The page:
Lens-Artists Challenge #51 – UNIQUE
“It never fails to amaze me how the most ordinary day can be catapulted into the extraordinary in the blink of an eye.”
This week Amy invites us to talk about uniqueness. You may be thinking, what’s so unique about a deer? Here on our little island one of the most unique (and special) things is the frequency with which one can encounter some of nature’s most beautiful creatures. Exhibit A of course, the sweet face of the little deer peering at me one day last week from the woods that border my running path.
“Extraordinary magic is woven through ordinary life. Look around!”
Amy Leigh Mercree
Speaking of encounters, perhaps a bit less beautiful (except maybe to another alligator) but equally extraordinary, the fearsome fellow above was just on the other side of my running path the same day I encountered the deer. They’re amazing creatures really – relatively unchanged from prehistoric times although happily somewhat smaller. This fellow was probably 5 or 6 feet long and couldn’t have cared less about the presence of yours truly and my trusty Fuji. Look closely at his neck just behind his head and you’ll see a metal tag, which is part of a study currently underway on the health and habits of these amazing reptiles.
“Every snowflake is unique, yet they are each perfect.”
Donald L. Hicks
Another example of the unique nature of our island is the welcome presence of our wild bobcats. I captured this image some time ago on the famed Ocean Course – known to golfers worldwide. Our bobcats are well-studied and fervently protected. They are our primary means of controlling the deer population on the island, as well as the pesky marsh rats that lurk in our dense grasses. One never knows when a bobcat will appear, so it’s best to be camera-ready at all times. Although they are typically deeply hidden in the marsh grasses, they can also be found crossing our boardwalks and roads to travel throughout the island.
“Uniqueness is the highest gift of existence.”
Above, a tryptic of some of the other iconic creatures we see here on Kiawah. First, our dolphins – caught in the act of strand feeding. This is a unique behavior practiced by the dolphins of coastal South Carolina. They form teams to herd baitfish (typically mullet) onto the beach. They follow the fish out of the water and feast on them, leaving many to be devoured by watching seagulls. This amazing act of nature has been studied and filmed by National Geographic as evidence of the dolphins’ ability to communicate, work as a team and teach their young. Next to the dolphins is a newly-hatched loggerhead turtle. Here on our protected barrier island, 300+ pound mother turtles crawl onto the beach in the dead of night to dig nests and lay eggs. The hatchlings emerge some 2-3 months later, usually right around dawn, and make their way to the ocean water beyond. Happily, this season there are already some 300 nests, promising a record year for these special creatures. My image was captured just as a nest’s last hatchling crawled to the ocean one pre-dawn morning. Last but not least, one of our iconic bobcats crossing a boardwalk between the Ocean Course and the marsh beyond.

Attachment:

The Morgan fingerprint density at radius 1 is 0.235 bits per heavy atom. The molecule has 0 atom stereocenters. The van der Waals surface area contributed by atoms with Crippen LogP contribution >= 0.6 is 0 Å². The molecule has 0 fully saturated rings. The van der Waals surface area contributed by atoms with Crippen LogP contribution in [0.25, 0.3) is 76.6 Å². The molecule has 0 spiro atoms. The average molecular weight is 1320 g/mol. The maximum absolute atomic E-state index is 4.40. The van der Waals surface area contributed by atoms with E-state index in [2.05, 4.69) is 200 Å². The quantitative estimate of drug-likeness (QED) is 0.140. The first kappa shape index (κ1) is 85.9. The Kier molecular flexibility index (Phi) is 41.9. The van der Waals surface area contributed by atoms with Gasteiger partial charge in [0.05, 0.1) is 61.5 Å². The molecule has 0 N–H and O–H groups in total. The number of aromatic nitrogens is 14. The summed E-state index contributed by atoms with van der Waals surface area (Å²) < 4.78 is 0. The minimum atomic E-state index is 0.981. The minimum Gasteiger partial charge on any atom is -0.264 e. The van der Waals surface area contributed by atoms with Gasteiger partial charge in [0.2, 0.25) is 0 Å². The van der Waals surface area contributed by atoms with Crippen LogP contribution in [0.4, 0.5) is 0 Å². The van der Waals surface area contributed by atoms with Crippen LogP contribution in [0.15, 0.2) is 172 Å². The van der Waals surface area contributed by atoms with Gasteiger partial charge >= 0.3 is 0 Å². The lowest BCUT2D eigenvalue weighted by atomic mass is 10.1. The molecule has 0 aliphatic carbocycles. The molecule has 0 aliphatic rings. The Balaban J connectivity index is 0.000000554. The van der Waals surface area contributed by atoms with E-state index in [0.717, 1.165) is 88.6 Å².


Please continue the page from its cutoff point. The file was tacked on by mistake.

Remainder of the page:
“It’s the hundreds, thousands, or millions of little things that separate the ordinary from the extraordinary.”
I’ve posted quite a few images of our beautiful birds of late but honestly I never tire of seeing and shooting them. I was driving home from the golf course one day and happily had my camera and a long lens in my car. Fortunately no one was tailgating me because when I spotted these colorful creatures sharing a shallow pond I slammed on my brakes and yanked my car to the side of the road as fast as you can say Roseate Spoonbill!
“Each creature is a unique piece of art to be respected and believed in.”
OK, I’ll admit it, the adorable creature above is NOT one that is found in the wild here on Kiawah. Last month I donated my time to photograph a charity tennis event to which one of the contestants brought this little cutie. I’d never seen one like it, and have since forgotten what breed it is, but I couldn’t resist including it as a truly unique creature. Feel free to respond with the name of the breed if you know it!
We look forward to seeing what’s unique about your world in your responses this week, and hope to see you next week right here on Travels and Trifles.